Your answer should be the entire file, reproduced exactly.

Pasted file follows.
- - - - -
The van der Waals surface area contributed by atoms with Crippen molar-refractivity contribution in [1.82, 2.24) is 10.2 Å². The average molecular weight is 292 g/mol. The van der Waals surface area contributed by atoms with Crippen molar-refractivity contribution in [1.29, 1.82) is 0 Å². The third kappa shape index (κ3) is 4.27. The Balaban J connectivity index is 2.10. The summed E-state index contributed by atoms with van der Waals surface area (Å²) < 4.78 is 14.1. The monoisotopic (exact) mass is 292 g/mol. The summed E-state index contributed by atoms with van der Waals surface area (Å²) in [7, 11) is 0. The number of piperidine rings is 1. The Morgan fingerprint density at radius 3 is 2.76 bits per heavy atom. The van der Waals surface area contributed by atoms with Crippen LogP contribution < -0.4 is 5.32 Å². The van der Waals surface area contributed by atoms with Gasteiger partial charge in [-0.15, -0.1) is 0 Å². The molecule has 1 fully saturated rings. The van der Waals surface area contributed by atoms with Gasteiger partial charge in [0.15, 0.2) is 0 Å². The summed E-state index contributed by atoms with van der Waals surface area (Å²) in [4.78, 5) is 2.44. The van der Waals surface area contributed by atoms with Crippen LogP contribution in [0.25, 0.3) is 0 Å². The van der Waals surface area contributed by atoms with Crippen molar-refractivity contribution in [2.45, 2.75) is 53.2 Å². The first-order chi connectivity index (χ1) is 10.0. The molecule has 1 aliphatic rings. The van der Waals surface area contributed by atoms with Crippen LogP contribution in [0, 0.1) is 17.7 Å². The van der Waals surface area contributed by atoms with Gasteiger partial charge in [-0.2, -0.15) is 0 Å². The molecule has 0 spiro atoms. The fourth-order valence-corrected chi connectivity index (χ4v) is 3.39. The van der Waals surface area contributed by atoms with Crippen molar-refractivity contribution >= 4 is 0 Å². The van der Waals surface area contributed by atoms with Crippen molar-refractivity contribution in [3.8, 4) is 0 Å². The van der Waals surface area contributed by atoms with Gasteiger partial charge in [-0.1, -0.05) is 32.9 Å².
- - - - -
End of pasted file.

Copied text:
The van der Waals surface area contributed by atoms with Crippen molar-refractivity contribution in [1.82, 2.24) is 10.2 Å². The average molecular weight is 292 g/mol. The van der Waals surface area contributed by atoms with Crippen molar-refractivity contribution in [1.29, 1.82) is 0 Å². The third kappa shape index (κ3) is 4.27. The Balaban J connectivity index is 2.10. The summed E-state index contributed by atoms with van der Waals surface area (Å²) < 4.78 is 14.1. The monoisotopic (exact) mass is 292 g/mol. The summed E-state index contributed by atoms with van der Waals surface area (Å²) in [7, 11) is 0. The number of piperidine rings is 1. The Morgan fingerprint density at radius 3 is 2.76 bits per heavy atom. The van der Waals surface area contributed by atoms with Crippen LogP contribution < -0.4 is 5.32 Å². The van der Waals surface area contributed by atoms with Gasteiger partial charge in [-0.15, -0.1) is 0 Å². The molecule has 1 fully saturated rings. The van der Waals surface area contributed by atoms with Gasteiger partial charge in [0.15, 0.2) is 0 Å². The summed E-state index contributed by atoms with van der Waals surface area (Å²) in [4.78, 5) is 2.44. The van der Waals surface area contributed by atoms with Crippen LogP contribution in [0.25, 0.3) is 0 Å². The van der Waals surface area contributed by atoms with Crippen molar-refractivity contribution in [2.45, 2.75) is 53.2 Å². The first-order chi connectivity index (χ1) is 10.0. The molecule has 1 aliphatic rings. The van der Waals surface area contributed by atoms with Crippen LogP contribution in [0, 0.1) is 17.7 Å². The van der Waals surface area contributed by atoms with Gasteiger partial charge in [-0.2, -0.15) is 0 Å². The molecule has 0 spiro atoms. The fourth-order valence-corrected chi connectivity index (χ4v) is 3.39. The van der Waals surface area contributed by atoms with Crippen molar-refractivity contribution >= 4 is 0 Å². The van der Waals surface area contributed by atoms with Crippen molar-refractivity contribution in [3.8, 4) is 0 Å². The van der Waals surface area contributed by atoms with Gasteiger partial charge in [-0.1, -0.05) is 32.9 Å².